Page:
For Chef Heidler, cooking is all about balancing the familiar and the surprising. “I generally like to do a take on my childhood favorites,” he explained. He starts with these classic dishes and infuses them with “some sort of whimsy” while maintaining their approachability.
Frequently, that whimsy he talks about comes in the form of some sort of sneaky molecular-gastronomy trick, be it dessert gels made with agar or fruit purées transformed into delicate spheres that crack open with the whack of a spoon. Or, consider his take on chocolate pie:
“I got ahold of some methylcellulose and I did this crazy, crazy mad-scientist chocolate pie … that had this strawberry-buttermilk foam and this methylcellulose chocolate filling. [The filling] would be liquid at 70 degrees, but once you heated it up to 140, it would turn into that custard state.” The resulting dessert balanced different temperatures, textures, and flavors—subverting the diners’ expectations about what a classic chocolate pie could be.
How his unique background inspires his food
A photo posted by Keepin Tha Block Fed (@purpstagram) on Apr 10, 2016 at 8:22pm PDT
An artistic eye pervades everything Roque Heidler does. Though it’s been years since he did any street art or worked in a tattoo parlor, those experiences still give him a unique outlook on food: “I’ll look at flavors sometimes as colors, if that makes any sense. And I plate them out like that. Sometimes I’ll base a whole dish on a color and search for those flavors that go with it,” he said.
But over the years, he’s learned to let the flavors shine as much as the aesthetics. “Like, I mean, if you dig back a little deeper in [my career] ... you’ll see more of that really, really modernistic art on the plate, and I’ve dialed back from that a lot. I kind of learned, you know, you’ve gotta plate to the crowd.”
Working under the constraints of a traditional Lebanese restaurant helped him strike the right balance even more. “I just would take their classic flavors and would try to just distribute it out in that street-art form, like, layers and different takes and elevating it with different textures. But working under that [chef] taught me a lot about not detracting from the flavors so much that you couldn’t tell where it was from.”
Plating food like a pro
A photo posted by Keepin Tha Block Fed (@purpstagram) on Apr 8, 2016 at 9:26pm PDT
Now that he’s traded in no-frills Lebanese cuisine for fine dining at The Chalkboard, Chef Heidler has a lot more room to experiment with his food’s presentation. But even though he knows that many of his diners will rush to snap and post photos of these beautiful plates, he tries not to let that Instagram culture shape what he does too much.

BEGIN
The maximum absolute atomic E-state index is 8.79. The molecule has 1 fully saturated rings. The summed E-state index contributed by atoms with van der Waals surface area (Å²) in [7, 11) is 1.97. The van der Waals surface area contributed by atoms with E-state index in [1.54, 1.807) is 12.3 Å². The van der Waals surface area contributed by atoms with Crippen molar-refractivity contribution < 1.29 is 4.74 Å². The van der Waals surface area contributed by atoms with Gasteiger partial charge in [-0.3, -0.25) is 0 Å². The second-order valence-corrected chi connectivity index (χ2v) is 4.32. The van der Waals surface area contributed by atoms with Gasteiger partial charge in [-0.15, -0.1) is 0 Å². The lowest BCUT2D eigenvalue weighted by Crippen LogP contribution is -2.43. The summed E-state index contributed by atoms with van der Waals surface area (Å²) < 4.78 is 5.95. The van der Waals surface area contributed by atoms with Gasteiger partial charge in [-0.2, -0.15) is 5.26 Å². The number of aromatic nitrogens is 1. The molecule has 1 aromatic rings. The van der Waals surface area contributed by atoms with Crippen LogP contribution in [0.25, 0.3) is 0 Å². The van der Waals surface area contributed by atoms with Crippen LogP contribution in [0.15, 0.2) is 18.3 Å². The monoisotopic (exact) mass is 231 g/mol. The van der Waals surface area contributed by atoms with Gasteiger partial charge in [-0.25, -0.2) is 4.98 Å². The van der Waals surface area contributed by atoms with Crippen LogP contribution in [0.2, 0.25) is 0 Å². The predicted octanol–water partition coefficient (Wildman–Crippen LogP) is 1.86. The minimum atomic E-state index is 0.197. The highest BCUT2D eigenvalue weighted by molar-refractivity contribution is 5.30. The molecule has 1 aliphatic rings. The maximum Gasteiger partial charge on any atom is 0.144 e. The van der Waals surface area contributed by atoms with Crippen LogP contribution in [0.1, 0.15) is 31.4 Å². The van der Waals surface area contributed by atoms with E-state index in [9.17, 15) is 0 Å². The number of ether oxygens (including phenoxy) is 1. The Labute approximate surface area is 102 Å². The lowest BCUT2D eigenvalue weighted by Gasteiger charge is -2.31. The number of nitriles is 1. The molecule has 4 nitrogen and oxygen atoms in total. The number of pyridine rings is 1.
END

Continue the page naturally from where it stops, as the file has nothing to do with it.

“I don’t think about 6 o’clock. I don’t think about any sort of clockwise on a plate. I more or less look for that overall balance from a bird’s eye view,” he said. That’s because when a plate is placed in front of a diner, that’s the first perspective they get. And this first impression is important—even if the guest immediately drops down to plate level to snap that perfect piece of food-porn photography.
They say that you eat with your eyes first, so moments like these are vital to a restaurant’s success. But last impressions are just as important as first ones at The Chalkboard. “I love doing the plate ups on desserts because it’s gonna be the last thing that sticks in your mind when you leave,” Chef Heidler said.
Five tips for improving your food photography
When his knack for plating, arts background, and love of Instagram, Chef Heidler is a force to be reckoned with when it comes to food photography. That’s why we took the opportunity to ask him for some of his best tips.
1. Find the best lighting.
Natural light is your friend.
2. Shoot on neutral backgrounds.
Chef Heidler works on gray tables at The Chalkboard, but he recommends photographing your own food on “anything black or white—that’s always going to give another element to your photo.”
3. Combine different textures.
Varying textures form the most interesting compositions. “Try to provide three different textures, be it a purée, be it a frozen element, be it something crunchy. ... That’s what’s going to give you that depth in your dish.”
4. Add some acid to boost the colors.
This is especially true if you’re photographing a dish you cooked yourself. “[Acid] will give you those bright, vibrant colors everybody tries to achieve,” he suggests. This usually means adding lemon juice or white vinegar to a dish to bring out its natural green, purples, or reds.
5. Try different angles.
He explains, “Take a step around, even if it’s like, I don’t know, 6 inches from where you were just at. You might capture a cooler way.”
Don’t roll up to the bar trying to stump Brandon Phillips. Brandon knows his cocktails. And he likes a challenge. As the bar director at Chicago’s The Duck Inn, he’s had more than a few. As he told us:
A neighborhood guest was positive I couldn’t make him an old-fashioned that tasted like a prime-rib dinner. A little beef bouillon, horseradish, Worcestershire sauce, rum, and voilà, the Prime Rib Old-Fashioned was born.
In the video below, hear more on craft, cocktail culture, and good old-fashioned hospitality directly from Brandon, the winner in our inaugural Taste of Groupon Awards for the The Drink Award for the Advancement of Potent Potables.